Salmonella outbreak with unknown food source infects nearly 600 people nationwide
LOS ANGELES - A fast-growing salmonella outbreak tied to an unknown food source has sickened nearly 600 people nationwide, according to the Centers for Disease Control and Prevention (CDC).
As of Oct. 14, there have been 173 new cases and 50 new hospitalizations across 36 states, according to the CDC's latest figures on the outbreak.
The new figures have pushed total illnesses to 592 with about 116 hospitalizations. There have been no deaths associated with the "fast-growing outbreak," according to the CDC.
Still, the case count is a dramatic increase from late September when the outbreak infected nearly 280 people with more than two dozen in the hospital.
Although the outbreak has been detected in 36 states, most cases have been in Texas. The agency's map detailing where people affected by the salmonella outbreak live showed that 149 cases were reported in the state. Oklahoma, Virginia, and Maryland are also among the states with high case counts.
The CDC, alongside public health and regulatory officials across the nation, are working to identify a food source linked to the increasing number of salmonella oranienburg infections. In order to do so, health officials are collecting a range of data as part of their investigation.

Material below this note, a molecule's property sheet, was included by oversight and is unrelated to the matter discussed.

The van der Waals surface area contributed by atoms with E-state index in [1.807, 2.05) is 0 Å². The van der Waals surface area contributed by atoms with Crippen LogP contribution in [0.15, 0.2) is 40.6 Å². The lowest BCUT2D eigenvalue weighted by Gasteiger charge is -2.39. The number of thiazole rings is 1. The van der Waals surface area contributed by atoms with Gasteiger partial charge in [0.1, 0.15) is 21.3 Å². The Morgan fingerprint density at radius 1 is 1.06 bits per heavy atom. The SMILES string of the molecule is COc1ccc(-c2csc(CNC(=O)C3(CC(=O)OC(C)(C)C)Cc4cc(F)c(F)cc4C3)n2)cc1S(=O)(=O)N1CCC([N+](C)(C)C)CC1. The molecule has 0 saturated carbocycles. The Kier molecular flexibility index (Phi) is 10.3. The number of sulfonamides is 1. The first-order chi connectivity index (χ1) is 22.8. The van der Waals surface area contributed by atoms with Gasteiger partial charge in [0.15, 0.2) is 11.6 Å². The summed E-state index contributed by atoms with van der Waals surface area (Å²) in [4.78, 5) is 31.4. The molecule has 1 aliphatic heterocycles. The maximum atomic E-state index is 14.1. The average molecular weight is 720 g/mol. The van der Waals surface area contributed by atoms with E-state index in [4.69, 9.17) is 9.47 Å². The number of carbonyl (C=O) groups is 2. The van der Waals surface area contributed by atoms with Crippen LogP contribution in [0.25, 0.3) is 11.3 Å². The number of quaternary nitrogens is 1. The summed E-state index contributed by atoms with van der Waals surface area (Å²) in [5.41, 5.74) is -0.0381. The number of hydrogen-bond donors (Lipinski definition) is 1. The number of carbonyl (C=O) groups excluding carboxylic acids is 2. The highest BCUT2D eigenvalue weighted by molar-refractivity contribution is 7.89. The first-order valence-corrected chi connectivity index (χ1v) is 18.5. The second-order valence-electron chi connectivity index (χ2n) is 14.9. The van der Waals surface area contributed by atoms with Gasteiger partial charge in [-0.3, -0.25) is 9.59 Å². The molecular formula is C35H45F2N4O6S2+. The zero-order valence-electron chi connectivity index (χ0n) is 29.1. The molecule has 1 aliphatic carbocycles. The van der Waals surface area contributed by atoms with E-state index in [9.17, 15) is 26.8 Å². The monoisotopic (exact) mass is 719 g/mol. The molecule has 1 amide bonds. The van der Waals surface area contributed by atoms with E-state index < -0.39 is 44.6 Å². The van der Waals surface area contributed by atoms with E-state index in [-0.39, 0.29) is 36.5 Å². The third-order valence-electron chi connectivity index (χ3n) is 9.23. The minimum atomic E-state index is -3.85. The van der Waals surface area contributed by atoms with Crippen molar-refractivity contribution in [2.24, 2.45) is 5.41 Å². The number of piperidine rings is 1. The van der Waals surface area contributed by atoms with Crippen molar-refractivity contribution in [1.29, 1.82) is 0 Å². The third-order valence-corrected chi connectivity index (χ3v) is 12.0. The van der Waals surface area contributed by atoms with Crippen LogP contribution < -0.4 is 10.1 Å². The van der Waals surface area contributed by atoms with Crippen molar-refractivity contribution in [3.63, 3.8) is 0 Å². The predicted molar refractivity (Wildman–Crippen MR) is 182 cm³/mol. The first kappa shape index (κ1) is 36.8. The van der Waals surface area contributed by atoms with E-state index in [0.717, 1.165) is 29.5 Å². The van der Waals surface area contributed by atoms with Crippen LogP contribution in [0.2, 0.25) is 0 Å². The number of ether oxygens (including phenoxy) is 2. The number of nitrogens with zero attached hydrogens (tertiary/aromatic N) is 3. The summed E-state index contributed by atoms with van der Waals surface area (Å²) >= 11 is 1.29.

At one point during the investigation, the CDC said officials had been collecting and testing food items from restaurants "where sick people ate" after a strain of salmonella oranienburg was found in a takeout condiment cup containing cilantro and lime. However, the cup had contained onions at one point, making it hard to identify the source.
"Because multiple food items were present in the container and in the sample that was tested, it is not possible to know which food item was contaminated," the CDC said.
Most people who became infected with the bacteria have diarrhea, fever and stomach cramps with symptoms lasting up to seven days.
However, in some cases, "people’s illness may be so severe that they need to be hospitalized," the CDC said.